Were any of the users of Strathclyde Region’s services asked whether they thought £20 million should be blown on getting in on the Culture City act, including massive press and TV advertising, at a time when £21 million cuts this year and £42 million next were about to be made?
There is nothing “clever and classless and free” about culture. On the contrary it reflects prevailing class forces and, whatever the intentions of the artists involved, much of it forms part of the ideological cement which helps to maintain power in the hands of the few.
The bulk of the 1990 programme consisted of traditional bourgeois culture of a fairly unadventurous kind, such as mainstream opera, theatre, ballet, art exhibitions etc., by which means Glasgow was initiated into the international circuit of expensive leading artistes and companies.
Socialists of course have never been opponents of the arts and have always been in favour of wider access to the best that bourgeois culture has to offer.
A good example of our position on this is contained in our Open Letter to Pavarotti. Following the intervention of that well known Scotia Bar worthy, Bobby Clark, in our discussion of the famous tenor’s visit, we issued 5,000 copies of our letter in Italian and English at the SECC welcoming Pavarotti, condemning the exorbitant ticket prices and inviting him back to do another concert for the people of Glasgow, this time for free.
Cultural activities of diverse kinds have been developing for many years in and around the city of Glasgow, mostly pioneered by unsung heroines and heroes who received little or no recognition, never mind money.
For example, the Glasgow Folk Festival of 1980 gave rise to Mayfest in 1984 and there has been a steady expansion of writers groups, small theatre companies, artists’ studios, magazines like West Coast, and multi- disciplinary networks like the Free University and Open World Poetics.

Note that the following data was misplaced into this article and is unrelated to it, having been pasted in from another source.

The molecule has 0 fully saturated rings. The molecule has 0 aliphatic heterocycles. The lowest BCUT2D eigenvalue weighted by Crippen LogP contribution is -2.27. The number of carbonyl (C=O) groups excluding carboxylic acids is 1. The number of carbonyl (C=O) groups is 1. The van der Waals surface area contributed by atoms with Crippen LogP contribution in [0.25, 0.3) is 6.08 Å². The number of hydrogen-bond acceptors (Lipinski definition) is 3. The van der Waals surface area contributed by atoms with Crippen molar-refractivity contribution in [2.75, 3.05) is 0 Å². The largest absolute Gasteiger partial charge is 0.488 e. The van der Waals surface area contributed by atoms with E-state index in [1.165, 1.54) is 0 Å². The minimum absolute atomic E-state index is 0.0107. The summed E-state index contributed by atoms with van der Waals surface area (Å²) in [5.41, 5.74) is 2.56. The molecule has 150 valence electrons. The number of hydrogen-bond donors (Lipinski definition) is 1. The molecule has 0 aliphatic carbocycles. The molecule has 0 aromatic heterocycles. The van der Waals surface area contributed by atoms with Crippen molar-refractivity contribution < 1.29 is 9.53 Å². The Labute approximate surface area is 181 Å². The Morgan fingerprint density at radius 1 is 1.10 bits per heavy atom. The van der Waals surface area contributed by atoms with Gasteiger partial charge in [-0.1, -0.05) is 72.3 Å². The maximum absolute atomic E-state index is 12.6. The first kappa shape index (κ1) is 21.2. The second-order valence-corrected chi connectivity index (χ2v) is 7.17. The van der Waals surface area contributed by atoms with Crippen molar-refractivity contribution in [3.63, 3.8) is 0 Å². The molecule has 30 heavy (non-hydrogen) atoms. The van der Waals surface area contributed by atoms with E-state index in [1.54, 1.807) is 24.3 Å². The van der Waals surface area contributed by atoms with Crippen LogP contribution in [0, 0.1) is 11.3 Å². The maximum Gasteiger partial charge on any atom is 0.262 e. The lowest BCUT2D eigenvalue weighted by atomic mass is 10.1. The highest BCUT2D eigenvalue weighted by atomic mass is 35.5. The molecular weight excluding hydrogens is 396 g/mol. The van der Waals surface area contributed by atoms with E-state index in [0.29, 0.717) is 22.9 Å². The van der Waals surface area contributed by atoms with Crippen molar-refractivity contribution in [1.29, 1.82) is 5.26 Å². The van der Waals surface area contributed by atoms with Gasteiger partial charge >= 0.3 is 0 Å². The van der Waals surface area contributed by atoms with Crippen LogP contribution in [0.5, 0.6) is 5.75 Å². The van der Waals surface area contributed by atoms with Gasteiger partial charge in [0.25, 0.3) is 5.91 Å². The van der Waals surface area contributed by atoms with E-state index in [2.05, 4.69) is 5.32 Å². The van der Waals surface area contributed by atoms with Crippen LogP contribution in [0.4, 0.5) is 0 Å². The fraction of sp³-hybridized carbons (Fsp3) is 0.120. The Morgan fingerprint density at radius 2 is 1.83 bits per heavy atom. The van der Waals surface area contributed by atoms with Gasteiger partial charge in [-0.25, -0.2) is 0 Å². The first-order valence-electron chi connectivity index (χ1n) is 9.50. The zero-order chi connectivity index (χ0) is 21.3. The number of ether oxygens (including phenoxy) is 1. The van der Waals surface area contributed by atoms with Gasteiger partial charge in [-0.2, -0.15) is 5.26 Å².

The 500 strong response to the Scotia Bar Writers’ Prize and the quality of the writings in A Spiel Amang Us indicate the creative upsurge in writing which is taking place.
Even here, the 1990 “Writing Together” events, centred at Glasgow University and the Arches, in spite of the many thousands of pounds spent bringing many excellent writers from all over the world to Glasgow, for the most part remained within the confines of the literary establishment with little living connection with the new vital forces among writers and their audience in and around the city.
Some of the other worthwhile events like the Glasgow Mela, Women in Profile and Sechaba have suffered from timing problems, events overkill and Festivals Unit bad planning. To the 1990 PR industry this didn’t seem to matter as long as it was there in the glossy brochures and could be shown to potential business ‘relocators’.
The cultural cowboys of the Festivals Unit have tried to incorporate as many of the ongoing artistic developments as they could under the 1990 umbrella by means of limited amounts of funding.
To their credit some groups and individuals have refused to ‘take the money’ and have survived and flourished anyway.
Still to be felt is the real damage done by the District Council's ‘money to burn’ philosophy, expressed in the big-spenders league:
Lally’s Palais: £6 million
Glasgow's Glasgow: £4.6 million and rising
Glasgow Cathedral Square: £3 million